“Minorities, who represent the department in such as way as it helps to attract other minorities into the field of law enforcement,” said Baldwin. “We also have to raise the salary of officers. In order for us to do the things that’ve been mentioned, we have to retain officers and retain them a decent salary.

But, McNesby says just getting them in the door is tough these days, given the recent events around the country involving law enforcement.

“Officers are in a lot of danger today, and it’s hard to find people that are willing to take the job for the money that it pays,” McNesby said. “The officer starting salary today, according to the sheriff’s website, is the same as it was 8 years ago. We’ve got to do better for pay and better for benefits. But, we definitely got to do better for training.”

Morgan’s response: the department is staffed sufficiently, despite a large number of deputies who are retiring due to DROP; a salary study is in the works; and their training made great strides on the training front.

“Again, we train to twice the state required average on the range and also in our classroom training,” said Morgan. “We’ve upgraded to computer models, which again we have officers in simulated situations, shoot-don’t shoot scenarios, which are verbally controlled. We are state of the art, when it comes to training.”

And, Morgan went on to offer a reminder that the problems being seen in other parts of the U.S. are not being experienced in Escambia County, which he says is due to the county’s leadership..

On the issue of body cameras for Escambia deputies, all the candidates are in favor of moving in that direction.

In terms of how to pay for them, Johnson and McNesby took the opportunity to criticize Morgan for spending $130,000 in Law Enforcement Trust Funds on a series of suspiciously-timed public safety awareness billboards.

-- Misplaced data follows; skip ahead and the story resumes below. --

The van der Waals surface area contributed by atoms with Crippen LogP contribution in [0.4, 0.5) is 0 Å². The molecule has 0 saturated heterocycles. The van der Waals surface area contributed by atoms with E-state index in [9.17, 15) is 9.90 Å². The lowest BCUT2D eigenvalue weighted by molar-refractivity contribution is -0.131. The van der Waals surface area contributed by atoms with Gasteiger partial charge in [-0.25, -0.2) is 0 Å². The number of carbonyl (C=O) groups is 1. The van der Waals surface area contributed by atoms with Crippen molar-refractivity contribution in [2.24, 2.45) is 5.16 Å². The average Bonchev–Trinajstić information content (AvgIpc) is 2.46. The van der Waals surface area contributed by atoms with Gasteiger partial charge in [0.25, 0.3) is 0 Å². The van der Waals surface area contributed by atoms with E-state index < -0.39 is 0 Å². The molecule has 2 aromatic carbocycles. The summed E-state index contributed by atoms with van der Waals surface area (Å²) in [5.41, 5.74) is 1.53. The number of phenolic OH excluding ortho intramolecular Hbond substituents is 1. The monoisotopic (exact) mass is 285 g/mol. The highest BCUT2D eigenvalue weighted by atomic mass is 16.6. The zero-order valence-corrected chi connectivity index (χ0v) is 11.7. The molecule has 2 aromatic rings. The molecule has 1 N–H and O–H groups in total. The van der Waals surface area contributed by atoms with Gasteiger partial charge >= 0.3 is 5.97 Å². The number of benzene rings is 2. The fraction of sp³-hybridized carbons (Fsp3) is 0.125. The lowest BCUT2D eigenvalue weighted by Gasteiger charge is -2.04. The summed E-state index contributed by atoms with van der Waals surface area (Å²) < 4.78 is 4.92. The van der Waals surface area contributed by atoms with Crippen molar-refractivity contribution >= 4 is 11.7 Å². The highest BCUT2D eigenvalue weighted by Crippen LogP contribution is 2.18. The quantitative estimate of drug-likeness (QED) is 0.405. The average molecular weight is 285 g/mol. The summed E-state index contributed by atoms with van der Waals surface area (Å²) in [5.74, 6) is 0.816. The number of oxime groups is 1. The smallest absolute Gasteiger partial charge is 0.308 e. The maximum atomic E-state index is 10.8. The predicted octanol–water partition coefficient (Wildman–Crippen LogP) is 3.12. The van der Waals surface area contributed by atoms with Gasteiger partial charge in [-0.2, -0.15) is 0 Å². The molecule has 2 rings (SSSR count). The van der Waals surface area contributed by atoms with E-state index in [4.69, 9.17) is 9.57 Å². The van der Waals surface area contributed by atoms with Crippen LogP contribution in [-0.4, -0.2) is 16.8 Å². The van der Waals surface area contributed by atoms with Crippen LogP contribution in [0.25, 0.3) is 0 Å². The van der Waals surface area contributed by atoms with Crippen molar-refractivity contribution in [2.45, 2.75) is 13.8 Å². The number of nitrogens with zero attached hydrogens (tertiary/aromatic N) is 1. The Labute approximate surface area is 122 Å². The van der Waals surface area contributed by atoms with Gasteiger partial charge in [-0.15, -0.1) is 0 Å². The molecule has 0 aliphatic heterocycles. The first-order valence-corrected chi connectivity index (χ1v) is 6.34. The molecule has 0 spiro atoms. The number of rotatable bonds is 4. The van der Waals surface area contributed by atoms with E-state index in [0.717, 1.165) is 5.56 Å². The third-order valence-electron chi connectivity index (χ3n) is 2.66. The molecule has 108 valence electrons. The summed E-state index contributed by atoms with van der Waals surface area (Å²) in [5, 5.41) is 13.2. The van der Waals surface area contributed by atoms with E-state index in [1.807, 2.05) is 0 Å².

“I did a little research (about two weeks ago) and found that the Law Enforcement Trust Fund could have pay for those cameras,” proclaimed Johnson. “Our Law Enforcement Trust Fund was spent on other things, so now Mr. Morgan is asking for $200,000 in budget dollars to buy them.”

McNesby chimed in, “that money could have bought body cameras. It’s not fair to the Law Enforcement Trust Fund to fund a re-election campaign for the sheriff.”

At this particular forum, Morgan didn’t directly address the billboards, instead informing his opponents that the NON-recurring nature of the trust fund means it’s not a good source for funding long-range initiatives such as the body cameras..

As the incumbent, Morgan has spent much of the campaign defending his record. But, he’s been on the attack, too, pointing out former Sheriff McNesby’s blemishes. Those include a falsified report when he was a young deputy in 1968, and a 2004 grand jury probe involving alleged misuse of his power, a case that was eventually dropped.

The winner of the Republican primary race between David Morgan, Ron McNesby, Doug Baldwin and John Johnson will face no party affiliation candidate Rex Blackburn and write in James Brooks in November.

Sandra Averhart has been News Director at WUWF since 1996. Her first job in broadcasting was with (then) Pensacola radio station WOWW107-FM, where she worked 11 years. Sandra, who is a native of Pensacola, earned her B.S. in Communication from Florida State University.